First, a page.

By: kmarulis

Sep 28 2010

Category: Uncategorized

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Focal Length:33mm
Shutter:1/0 sec
Camera:Canon EOS 40D

I have a painting hanging on my wall that I completed some years back that depicts an individual attired in cap and gown, clutching a diploma and is seen entering his/her gallery. Surrounding him/her are numerous offerings of the middle fingered salute from others in a scene of personal anger and resentment.
I was tired of the rude treatment I would receive when a gallery owner would discover that I was an Artist and not a buyer of the wares on display. In a fit of emotional resentment over my perceived victimization, I painted this scene of requital and titled it and ultimately signed it.
I called this painting FU2! and proudly hung it at a few of the small, nondescript shows I had going on around town. It drew a few chuckles and I was pleased. I had declared myself and I ultimately decided upon which side of the counter I stood. My rightful place was with the marginalized and I had declared this relegated fact in the only way I could, with paint.
It was FU2! to those folks that I began to look upon as glorified shopkeepers. They were glorified shopkeepers and nothing more.
After all, it was through the efforts of people like myself who, through some mysterious quirk of the human psyche managed to find the vision, the talent, and yes, the wherewithal to produce at our own expense and sacrifice the art that might someday hang on those elusive gallery walls.
It might be said that time tells all tales and the passage of time will heal all wounds. Maybe my sensitivities have calloused over and age has opened my eyes and enabled an attitude of understanding to move into a place where anger once stood.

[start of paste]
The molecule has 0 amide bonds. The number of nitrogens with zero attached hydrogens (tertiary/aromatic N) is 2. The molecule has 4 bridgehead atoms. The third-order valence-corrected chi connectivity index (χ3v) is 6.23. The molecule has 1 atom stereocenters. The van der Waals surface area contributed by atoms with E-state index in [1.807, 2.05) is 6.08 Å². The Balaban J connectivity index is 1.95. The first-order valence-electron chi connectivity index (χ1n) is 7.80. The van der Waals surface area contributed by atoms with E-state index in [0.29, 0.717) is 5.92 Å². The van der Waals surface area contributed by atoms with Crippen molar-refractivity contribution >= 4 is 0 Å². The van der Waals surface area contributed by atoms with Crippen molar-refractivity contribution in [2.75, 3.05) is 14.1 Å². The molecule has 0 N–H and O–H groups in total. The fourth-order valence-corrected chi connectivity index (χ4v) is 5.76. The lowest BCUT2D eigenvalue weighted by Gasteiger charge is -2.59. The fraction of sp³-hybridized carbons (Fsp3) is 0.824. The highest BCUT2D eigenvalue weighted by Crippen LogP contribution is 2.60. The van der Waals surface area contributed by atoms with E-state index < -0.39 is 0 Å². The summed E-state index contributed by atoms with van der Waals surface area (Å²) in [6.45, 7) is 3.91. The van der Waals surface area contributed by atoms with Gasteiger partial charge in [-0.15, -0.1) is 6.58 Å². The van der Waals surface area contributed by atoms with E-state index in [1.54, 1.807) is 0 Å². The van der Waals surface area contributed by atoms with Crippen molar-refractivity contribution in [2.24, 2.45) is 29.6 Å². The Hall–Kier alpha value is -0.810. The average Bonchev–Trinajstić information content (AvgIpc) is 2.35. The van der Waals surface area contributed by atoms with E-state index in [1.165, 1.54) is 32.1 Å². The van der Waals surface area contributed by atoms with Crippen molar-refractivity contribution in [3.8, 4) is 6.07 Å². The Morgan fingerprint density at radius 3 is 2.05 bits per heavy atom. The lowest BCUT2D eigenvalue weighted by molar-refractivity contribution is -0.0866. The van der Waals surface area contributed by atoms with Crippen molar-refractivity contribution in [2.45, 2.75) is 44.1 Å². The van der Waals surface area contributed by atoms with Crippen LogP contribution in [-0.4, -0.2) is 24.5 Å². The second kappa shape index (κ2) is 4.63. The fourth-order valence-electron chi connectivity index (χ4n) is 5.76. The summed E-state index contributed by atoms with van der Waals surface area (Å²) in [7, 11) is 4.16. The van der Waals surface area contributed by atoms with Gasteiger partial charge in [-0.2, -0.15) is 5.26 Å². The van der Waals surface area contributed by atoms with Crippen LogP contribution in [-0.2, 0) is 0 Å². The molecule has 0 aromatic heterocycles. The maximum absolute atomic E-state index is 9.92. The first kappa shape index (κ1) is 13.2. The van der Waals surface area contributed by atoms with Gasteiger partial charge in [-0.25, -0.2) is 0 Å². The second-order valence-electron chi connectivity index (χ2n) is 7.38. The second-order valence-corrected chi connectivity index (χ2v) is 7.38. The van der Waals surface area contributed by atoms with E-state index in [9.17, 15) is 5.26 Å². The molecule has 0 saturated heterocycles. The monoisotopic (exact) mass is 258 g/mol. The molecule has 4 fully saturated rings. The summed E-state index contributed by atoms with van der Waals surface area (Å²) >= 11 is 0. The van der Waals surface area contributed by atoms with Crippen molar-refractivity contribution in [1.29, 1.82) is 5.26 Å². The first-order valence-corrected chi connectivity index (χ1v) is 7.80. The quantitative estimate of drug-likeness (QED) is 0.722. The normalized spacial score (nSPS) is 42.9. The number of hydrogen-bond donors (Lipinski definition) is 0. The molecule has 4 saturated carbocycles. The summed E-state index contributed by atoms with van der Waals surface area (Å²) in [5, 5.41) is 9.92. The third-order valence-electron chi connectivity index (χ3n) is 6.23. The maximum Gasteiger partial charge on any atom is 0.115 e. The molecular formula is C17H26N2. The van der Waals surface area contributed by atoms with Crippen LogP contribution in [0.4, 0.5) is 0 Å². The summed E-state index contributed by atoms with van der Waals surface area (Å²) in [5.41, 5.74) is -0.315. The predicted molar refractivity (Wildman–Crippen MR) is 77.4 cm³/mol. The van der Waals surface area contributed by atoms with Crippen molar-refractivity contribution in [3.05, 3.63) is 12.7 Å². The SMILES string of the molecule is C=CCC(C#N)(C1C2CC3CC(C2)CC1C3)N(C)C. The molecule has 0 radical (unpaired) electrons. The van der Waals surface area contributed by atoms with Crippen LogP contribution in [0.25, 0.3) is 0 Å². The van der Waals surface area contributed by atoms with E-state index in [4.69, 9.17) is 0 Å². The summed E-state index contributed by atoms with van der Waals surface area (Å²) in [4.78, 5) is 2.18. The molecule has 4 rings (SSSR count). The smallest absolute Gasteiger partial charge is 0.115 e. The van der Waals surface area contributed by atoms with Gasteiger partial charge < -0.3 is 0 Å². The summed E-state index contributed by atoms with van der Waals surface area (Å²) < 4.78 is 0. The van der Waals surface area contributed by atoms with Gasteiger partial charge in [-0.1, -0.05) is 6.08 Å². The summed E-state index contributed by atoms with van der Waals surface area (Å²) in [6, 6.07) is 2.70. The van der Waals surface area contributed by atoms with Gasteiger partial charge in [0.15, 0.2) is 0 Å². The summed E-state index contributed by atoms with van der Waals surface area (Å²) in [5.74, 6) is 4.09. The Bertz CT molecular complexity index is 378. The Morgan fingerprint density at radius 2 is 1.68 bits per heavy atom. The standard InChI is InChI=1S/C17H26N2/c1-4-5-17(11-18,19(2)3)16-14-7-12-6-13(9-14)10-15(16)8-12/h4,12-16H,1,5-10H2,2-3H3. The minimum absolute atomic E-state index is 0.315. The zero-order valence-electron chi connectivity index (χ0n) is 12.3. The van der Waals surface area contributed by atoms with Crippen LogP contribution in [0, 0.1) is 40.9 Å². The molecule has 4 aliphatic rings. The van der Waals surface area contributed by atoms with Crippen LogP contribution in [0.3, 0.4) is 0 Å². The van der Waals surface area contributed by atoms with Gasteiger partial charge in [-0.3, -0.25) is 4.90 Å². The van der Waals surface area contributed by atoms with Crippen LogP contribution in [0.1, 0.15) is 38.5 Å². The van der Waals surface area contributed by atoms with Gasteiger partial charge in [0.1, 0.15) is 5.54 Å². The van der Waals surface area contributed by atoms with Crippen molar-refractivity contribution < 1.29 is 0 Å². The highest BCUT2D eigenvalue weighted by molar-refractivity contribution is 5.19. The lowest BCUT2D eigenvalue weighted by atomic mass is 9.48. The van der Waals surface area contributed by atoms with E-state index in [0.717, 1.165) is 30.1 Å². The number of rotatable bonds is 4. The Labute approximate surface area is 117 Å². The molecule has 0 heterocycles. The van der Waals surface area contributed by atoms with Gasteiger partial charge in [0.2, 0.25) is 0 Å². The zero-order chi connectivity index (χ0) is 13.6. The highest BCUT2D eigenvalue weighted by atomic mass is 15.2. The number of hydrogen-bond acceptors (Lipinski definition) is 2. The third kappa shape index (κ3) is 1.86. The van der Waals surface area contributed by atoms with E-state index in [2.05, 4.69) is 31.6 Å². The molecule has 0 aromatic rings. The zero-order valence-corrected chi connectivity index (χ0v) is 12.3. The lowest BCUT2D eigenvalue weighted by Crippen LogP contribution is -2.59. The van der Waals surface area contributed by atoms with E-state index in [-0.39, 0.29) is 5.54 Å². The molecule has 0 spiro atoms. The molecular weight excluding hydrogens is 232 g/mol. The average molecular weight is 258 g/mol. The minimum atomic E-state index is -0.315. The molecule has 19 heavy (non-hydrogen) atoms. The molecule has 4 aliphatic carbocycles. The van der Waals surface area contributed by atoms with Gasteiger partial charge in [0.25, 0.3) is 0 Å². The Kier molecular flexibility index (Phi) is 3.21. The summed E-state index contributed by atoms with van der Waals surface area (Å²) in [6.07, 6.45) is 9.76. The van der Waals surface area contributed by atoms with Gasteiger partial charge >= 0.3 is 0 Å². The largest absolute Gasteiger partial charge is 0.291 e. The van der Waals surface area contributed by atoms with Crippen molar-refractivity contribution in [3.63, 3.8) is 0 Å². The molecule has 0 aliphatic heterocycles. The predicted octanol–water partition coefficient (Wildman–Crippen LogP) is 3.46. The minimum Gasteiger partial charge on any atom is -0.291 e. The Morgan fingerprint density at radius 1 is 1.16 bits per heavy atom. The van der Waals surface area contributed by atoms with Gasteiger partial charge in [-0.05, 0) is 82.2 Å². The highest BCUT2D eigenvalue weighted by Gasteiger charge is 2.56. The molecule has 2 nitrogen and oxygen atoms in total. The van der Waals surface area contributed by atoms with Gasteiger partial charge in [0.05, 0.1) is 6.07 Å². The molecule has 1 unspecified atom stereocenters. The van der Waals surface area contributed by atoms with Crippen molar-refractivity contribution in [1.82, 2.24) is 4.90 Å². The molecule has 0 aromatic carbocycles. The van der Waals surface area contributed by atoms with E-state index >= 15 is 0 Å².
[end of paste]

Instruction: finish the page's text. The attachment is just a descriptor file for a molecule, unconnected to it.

Maybe I have come to realize that even in the best of times, it requires as a requisite, a set of brass balls to even consider opening a gallery and taking on the responsibilities of acquiring staff, and paying rent , and keeping books, and establishing relationships, and paying taxes, and staying relevant, and yes, dealing with the occasional idealistically cranky artist who happens to walk through your door and demand your attention.
My mind goes back when considering the plight of galleries to the good folks at Esther Claypool Gallery of Seattle.  It is my acquired understanding, a gallery will target a segment of the art-making community to represent and it was the Esther Claypool’s mission to represent some of the region’s underserved and top mid-career artists.
As I remember, it was the words of co-owner Esther Luttikuizen that stuck in my mind. She observed that her problem wasn’t that she didn’t have customers for her collection, she and her partner Brad Claypool had sold quite a bit of art and had an extensive customer list.
The problem was that Seattle’s collectors will fall generally into two categories; Those who will gravitate towards the high-end blue chip artists and those who will concentrate on the more affordable emerging artist. Esther Claypool’s core price range of between $1000 and $5000 could not be supported by a customer base ample enough to justify the expenditures required to pay for the overhead and keep the gallery going. Said Luttikuizen, “It’s just that at the end of the day, it’s a business.”
My peripheral outsider’s view of the folks at the Esther Claypool gallery was that these were good , understanding, and simpatico people and when I was ready, I would have eventually aspired to have had them show my art. It would have been my honor, I think.

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